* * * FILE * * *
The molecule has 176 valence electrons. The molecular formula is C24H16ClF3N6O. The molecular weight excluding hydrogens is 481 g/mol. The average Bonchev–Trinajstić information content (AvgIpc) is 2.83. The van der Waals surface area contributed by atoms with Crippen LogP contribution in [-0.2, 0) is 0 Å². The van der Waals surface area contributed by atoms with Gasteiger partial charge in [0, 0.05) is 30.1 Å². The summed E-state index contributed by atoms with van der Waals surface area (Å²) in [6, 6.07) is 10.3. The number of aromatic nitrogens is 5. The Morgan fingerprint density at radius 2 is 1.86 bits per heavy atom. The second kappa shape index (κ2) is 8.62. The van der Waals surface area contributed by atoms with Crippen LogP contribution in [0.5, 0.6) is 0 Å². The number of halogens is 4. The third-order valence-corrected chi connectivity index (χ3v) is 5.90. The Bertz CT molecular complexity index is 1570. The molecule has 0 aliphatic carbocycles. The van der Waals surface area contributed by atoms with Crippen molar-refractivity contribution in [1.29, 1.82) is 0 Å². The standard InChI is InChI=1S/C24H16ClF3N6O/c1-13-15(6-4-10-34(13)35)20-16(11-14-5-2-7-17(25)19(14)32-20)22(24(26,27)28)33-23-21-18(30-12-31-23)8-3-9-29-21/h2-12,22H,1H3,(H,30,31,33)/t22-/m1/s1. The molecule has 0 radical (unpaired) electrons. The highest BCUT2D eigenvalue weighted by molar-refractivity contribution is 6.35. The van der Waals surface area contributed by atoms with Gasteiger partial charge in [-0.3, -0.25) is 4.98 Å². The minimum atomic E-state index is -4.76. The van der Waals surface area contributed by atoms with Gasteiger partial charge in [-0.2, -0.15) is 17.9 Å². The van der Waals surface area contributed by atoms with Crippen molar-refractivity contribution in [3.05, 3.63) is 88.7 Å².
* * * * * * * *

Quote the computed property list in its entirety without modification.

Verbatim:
The molecule has 176 valence electrons. The molecular formula is C24H16ClF3N6O. The molecular weight excluding hydrogens is 481 g/mol. The average Bonchev–Trinajstić information content (AvgIpc) is 2.83. The van der Waals surface area contributed by atoms with Crippen LogP contribution in [-0.2, 0) is 0 Å². The van der Waals surface area contributed by atoms with Gasteiger partial charge in [0, 0.05) is 30.1 Å². The summed E-state index contributed by atoms with van der Waals surface area (Å²) in [6, 6.07) is 10.3. The number of aromatic nitrogens is 5. The Morgan fingerprint density at radius 2 is 1.86 bits per heavy atom. The second kappa shape index (κ2) is 8.62. The van der Waals surface area contributed by atoms with Crippen LogP contribution in [0.5, 0.6) is 0 Å². The number of halogens is 4. The third-order valence-corrected chi connectivity index (χ3v) is 5.90. The Bertz CT molecular complexity index is 1570. The molecule has 0 aliphatic carbocycles. The van der Waals surface area contributed by atoms with Crippen molar-refractivity contribution in [1.29, 1.82) is 0 Å². The standard InChI is InChI=1S/C24H16ClF3N6O/c1-13-15(6-4-10-34(13)35)20-16(11-14-5-2-7-17(25)19(14)32-20)22(24(26,27)28)33-23-21-18(30-12-31-23)8-3-9-29-21/h2-12,22H,1H3,(H,30,31,33)/t22-/m1/s1. The molecule has 0 radical (unpaired) electrons. The highest BCUT2D eigenvalue weighted by molar-refractivity contribution is 6.35. The van der Waals surface area contributed by atoms with Gasteiger partial charge in [-0.3, -0.25) is 4.98 Å². The minimum atomic E-state index is -4.76. The van der Waals surface area contributed by atoms with Gasteiger partial charge in [-0.2, -0.15) is 17.9 Å². The van der Waals surface area contributed by atoms with Crippen molar-refractivity contribution in [3.05, 3.63) is 88.7 Å².